• Watercolour pencils (not shown) + water brush - This is probably the most portable way of using watercolours.  The pencils can fit into any pencil case, and you can keep your water brush filled with water so that you can use it at any time without having to worry about carrying water separately.  I currently use Lyra Rembrandt Aquarell watercolour pencils and a Pentel Aquash water brush.
  • Uni-ball Signo Broad white gel pen - The best white pen ever.  I use it for writing on dark paper, doodling, and adding white highlights to watercolour sketches.
  • Sakura Gelly Rolls in black, yellow, and lime green - These are great dependable craft pens.  As with the Uni-ball Signo, I use them primarily for doodling and adding highlights of colour.  These are probably the three colours that I use the most.
  • Staedtler Triplus Fineliners (not shown) - Great for sketching and writing, and I also love the case that they come in.  Unlike the Pitt Artist Pens, these ones aren't waterproof, so I can't use my watercolours over them (unless, of course, I want that kind of effect).  I originally bought the set of ten, but have long since customized it by adding in my favourite non-standard colours.
  • Mechanical pencil + eraser + spare leads - Although I am starting to use wooden pencils more often, I decided to bring just one mechanical pencil with me on this trip.  Since I'm not too fussy about mechanical pencils, it's just my 0.5mm Pentel Fiesta, and I'm also including a Pentel Hi-Polymer eraser  and Pentel Hi-Polymer leads (not shown).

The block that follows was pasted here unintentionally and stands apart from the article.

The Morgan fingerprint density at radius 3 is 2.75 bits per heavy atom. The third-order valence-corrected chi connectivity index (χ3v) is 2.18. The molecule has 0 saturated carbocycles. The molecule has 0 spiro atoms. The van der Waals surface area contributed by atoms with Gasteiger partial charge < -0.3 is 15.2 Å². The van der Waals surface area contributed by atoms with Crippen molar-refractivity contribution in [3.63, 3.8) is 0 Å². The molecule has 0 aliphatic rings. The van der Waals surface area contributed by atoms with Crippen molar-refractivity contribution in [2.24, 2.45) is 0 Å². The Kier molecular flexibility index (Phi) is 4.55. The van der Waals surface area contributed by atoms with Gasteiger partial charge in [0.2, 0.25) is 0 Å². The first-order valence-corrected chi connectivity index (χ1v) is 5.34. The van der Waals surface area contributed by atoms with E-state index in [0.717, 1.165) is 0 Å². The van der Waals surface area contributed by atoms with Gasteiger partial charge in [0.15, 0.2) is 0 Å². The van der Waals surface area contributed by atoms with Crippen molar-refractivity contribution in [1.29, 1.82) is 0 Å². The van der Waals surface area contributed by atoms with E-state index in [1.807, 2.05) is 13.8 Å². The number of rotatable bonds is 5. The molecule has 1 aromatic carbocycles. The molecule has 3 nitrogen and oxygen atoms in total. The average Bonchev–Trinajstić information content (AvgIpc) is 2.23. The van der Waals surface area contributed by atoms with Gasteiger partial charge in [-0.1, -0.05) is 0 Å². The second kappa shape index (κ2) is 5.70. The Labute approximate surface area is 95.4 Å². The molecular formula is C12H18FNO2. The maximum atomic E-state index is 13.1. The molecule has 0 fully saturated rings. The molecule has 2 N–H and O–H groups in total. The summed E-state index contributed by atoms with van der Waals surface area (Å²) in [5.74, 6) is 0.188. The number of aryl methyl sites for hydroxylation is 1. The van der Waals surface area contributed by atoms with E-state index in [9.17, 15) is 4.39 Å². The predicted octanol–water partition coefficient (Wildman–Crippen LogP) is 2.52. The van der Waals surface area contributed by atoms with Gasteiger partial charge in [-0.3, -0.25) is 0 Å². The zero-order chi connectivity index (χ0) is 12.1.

• Small glue stick - UHU glue, my favourite, for collage.
  • Small pair of scissors - These originally came out of my dissection kit from university - but they were the only small scissors I had.
  • 15 cm ruler - Just in case I need a straight-edge or want to measure something.
  • Pencil sharpener.
  • Binder clips - For holding the pages of my journal together if I'm using it outside on a windy day.
  • Small envelope of collage items - I probably won't doing much collage in this journal and, if I do, the items I use for it will probably be ephemera that I collect on my trip.  But I did bring along some extra paper scraps - just in case.
Here's what everything looks like in the case, with my sets of watercolour pencils and Steadtler Triplus Fineliners shown on the left.  I put those on top of everything else when the case is closed.  It's a perfect fit.
Of course, having selected these items, I can't help but wonder if I should have included more gel pens, or if I should have brought a fountain pen, or if I really will use all of my Staedtler Triplus Fineliners on this trip...  Still, I have to draw the line somewhere.  I'll share my reflections on keeping a travel journal and some pages from my journal after I return, so stay tuned for that!

Have you ever kept a travel journal?  What supplies did you bring with you?

Read more: Binding the Travel Journal + Pages from the Travel Journal